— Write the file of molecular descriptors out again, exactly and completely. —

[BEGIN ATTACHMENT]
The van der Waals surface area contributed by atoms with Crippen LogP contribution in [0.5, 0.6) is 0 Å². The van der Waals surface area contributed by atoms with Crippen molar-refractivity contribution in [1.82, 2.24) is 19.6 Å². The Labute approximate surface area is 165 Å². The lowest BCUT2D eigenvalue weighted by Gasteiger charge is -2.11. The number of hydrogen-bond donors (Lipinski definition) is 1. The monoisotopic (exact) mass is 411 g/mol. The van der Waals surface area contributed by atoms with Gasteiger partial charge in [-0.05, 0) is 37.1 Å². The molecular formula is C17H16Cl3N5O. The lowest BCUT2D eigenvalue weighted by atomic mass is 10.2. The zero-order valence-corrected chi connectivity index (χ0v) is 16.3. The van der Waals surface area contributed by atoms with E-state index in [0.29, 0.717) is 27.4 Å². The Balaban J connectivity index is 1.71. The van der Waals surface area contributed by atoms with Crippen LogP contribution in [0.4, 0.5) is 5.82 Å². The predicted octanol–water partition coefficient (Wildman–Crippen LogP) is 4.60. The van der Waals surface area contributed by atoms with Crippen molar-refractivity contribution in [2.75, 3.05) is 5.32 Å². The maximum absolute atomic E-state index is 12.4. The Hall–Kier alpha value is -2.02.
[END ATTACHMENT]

The van der Waals surface area contributed by atoms with Crippen LogP contribution in [0.5, 0.6) is 0 Å². The van der Waals surface area contributed by atoms with Crippen molar-refractivity contribution in [1.82, 2.24) is 19.6 Å². The Labute approximate surface area is 165 Å². The lowest BCUT2D eigenvalue weighted by Gasteiger charge is -2.11. The number of hydrogen-bond donors (Lipinski definition) is 1. The monoisotopic (exact) mass is 411 g/mol. The van der Waals surface area contributed by atoms with Gasteiger partial charge in [-0.05, 0) is 37.1 Å². The molecular formula is C17H16Cl3N5O. The lowest BCUT2D eigenvalue weighted by atomic mass is 10.2. The zero-order valence-corrected chi connectivity index (χ0v) is 16.3. The van der Waals surface area contributed by atoms with E-state index in [0.29, 0.717) is 27.4 Å². The Balaban J connectivity index is 1.71. The van der Waals surface area contributed by atoms with Crippen LogP contribution in [0.4, 0.5) is 5.82 Å². The predicted octanol–water partition coefficient (Wildman–Crippen LogP) is 4.60. The van der Waals surface area contributed by atoms with Crippen molar-refractivity contribution in [2.75, 3.05) is 5.32 Å². The maximum absolute atomic E-state index is 12.4. The Hall–Kier alpha value is -2.02.